B. Ready your heart to meet God (Nehemiah 8:5-6)

C. Understand and apply it (Nehemiah 8:7-8)

Bible reading has become the religious equivalent of sound-bite journalism. When people read from the Bible they typically open it, read a brief passage without much regard for the context, and consider the primary thought or feeling that the passage provided. If they are comfortable with it, they accept it; otherwise, they deem it interesting but irrelevant to their life, and move on. There is shockingly little growth evident in people’s understanding of the fundamental themes of the scriptures and amazingly little interest in deepening their knowledge and application of biblical principles. – George Barna

2. Examined by the Word (Nehemiah 8:9-12)

A. Open your mind and your heart (Nehemiah 8:9) – When we look into the Word of God, we see a reflection of God and the reality of our own lives.

B. Recognize and receive grace (Nehemiah 8:10-12) – The good news of the Scriptures: grace through a sacrifice brings us back to God.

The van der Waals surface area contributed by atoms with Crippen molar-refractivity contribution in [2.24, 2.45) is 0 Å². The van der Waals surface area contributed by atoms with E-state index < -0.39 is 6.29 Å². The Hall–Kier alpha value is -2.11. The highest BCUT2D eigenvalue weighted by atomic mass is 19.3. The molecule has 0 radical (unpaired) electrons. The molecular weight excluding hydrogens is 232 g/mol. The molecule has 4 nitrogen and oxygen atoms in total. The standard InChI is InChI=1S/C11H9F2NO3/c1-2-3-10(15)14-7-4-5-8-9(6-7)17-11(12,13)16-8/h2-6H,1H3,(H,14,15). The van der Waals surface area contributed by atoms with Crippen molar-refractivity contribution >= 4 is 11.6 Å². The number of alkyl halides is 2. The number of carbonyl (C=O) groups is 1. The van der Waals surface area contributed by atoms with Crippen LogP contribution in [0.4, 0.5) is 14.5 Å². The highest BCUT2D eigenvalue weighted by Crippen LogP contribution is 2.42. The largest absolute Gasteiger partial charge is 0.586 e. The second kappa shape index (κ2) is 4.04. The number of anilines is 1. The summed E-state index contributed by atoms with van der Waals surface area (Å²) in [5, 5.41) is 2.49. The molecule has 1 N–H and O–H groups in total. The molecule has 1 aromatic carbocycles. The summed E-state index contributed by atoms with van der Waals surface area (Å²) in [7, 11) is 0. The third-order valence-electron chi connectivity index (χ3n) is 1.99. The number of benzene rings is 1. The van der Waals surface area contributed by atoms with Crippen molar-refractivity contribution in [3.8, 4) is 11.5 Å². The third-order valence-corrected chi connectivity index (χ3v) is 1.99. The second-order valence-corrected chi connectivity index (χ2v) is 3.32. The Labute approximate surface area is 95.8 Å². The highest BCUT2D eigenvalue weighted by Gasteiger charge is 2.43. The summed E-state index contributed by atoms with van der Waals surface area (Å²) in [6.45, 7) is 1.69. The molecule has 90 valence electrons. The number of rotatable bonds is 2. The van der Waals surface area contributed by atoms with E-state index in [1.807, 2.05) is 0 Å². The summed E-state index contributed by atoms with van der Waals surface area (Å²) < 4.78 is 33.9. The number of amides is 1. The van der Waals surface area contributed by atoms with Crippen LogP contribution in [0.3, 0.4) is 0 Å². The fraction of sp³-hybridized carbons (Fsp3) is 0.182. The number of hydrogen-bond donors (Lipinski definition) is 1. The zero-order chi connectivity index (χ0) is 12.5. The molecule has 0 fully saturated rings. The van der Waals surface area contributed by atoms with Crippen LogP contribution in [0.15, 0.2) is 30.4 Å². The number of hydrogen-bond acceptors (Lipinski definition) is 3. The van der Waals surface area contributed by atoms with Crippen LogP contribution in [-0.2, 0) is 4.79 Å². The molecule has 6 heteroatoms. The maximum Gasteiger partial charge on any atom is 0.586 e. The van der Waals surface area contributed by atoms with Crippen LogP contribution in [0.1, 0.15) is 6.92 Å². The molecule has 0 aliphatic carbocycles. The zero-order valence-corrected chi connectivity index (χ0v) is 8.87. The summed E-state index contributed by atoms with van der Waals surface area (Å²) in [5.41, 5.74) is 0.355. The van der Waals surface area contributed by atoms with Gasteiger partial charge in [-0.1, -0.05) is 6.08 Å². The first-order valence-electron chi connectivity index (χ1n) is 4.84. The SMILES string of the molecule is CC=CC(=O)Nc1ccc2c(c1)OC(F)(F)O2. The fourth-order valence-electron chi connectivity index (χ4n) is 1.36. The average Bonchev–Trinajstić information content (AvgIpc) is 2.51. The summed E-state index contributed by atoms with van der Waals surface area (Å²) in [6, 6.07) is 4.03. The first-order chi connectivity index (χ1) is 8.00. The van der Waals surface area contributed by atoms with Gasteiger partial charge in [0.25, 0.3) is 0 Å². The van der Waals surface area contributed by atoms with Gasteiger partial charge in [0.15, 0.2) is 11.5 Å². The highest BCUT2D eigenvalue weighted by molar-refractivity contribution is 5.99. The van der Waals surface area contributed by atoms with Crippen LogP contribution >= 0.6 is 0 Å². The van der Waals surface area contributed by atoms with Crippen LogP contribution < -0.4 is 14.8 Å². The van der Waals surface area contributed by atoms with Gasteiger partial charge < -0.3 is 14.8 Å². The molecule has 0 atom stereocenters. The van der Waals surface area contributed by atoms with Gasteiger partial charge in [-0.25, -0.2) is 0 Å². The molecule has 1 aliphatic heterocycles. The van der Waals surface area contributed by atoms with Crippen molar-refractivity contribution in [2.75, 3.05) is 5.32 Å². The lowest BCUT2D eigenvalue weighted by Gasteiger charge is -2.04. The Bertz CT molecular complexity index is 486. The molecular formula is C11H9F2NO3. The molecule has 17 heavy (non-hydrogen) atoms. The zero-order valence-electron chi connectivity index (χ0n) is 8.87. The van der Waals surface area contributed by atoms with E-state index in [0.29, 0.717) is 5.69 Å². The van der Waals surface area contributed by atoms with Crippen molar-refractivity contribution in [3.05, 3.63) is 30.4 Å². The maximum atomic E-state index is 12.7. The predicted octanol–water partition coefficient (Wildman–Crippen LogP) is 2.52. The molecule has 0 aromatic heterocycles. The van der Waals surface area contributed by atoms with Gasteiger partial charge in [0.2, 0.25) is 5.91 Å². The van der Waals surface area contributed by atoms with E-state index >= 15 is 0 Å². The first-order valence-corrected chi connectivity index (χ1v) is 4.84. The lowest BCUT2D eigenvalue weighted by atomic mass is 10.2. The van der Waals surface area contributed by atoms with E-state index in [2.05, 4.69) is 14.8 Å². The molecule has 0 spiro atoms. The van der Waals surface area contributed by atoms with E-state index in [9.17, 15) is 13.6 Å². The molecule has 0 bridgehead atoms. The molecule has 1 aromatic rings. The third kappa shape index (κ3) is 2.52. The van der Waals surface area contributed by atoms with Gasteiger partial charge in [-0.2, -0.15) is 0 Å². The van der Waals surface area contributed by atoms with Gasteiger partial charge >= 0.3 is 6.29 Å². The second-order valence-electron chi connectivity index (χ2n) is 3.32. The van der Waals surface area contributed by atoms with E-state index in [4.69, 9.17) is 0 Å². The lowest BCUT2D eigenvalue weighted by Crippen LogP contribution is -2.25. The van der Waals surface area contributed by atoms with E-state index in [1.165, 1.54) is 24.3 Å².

1. Begin reading the Scriptures for yourself.

2. Begin reading the Scriptures with greater intentionality.

3. Begin reading the Scriptures with other people.

4. Begin walking through the Scriptures with other people.

March 9, 2014 Sermon Notes

Posted on Mar 09 at 09:15am

Nehemiah // The Joy in Perseverance

Nehemiah 6:1-16 & Nehemiah 7:4-6

Life is hard, but when we persevere there is great joy ahead.  There is joy from finishing the work and joy from God being glorified.  In spite of opposition, Nehemiah did not stop, give up, or run away.  He trusted in God and kept fighting!  Because of his completion of the work, the people of God returned to Jerusalem and God was made glorious once again in His city!

Nehemiah’s Perseverance

1. I Will Not Stop

Nehemiah 6:1-4

– Neighboring enemies developed schemes to destroy Jerusalem again

– No matter the opposition, Nehemiah stayed laser focused on what God had asked him to do

– Nehemiah knew that if he stopped it would show weakness and possibly open up the door for the enemy

2. I Will Not Give Up

Nehemiah 6:5-8

– Sanballat accused Nehemiah of preparing Jerusalem to revolt

– Sanballat accused Nehemiah of trying to become king

– Sanballat was trying to intimidate Nehemiah from rising in power

– Nehemiah rejects these accusations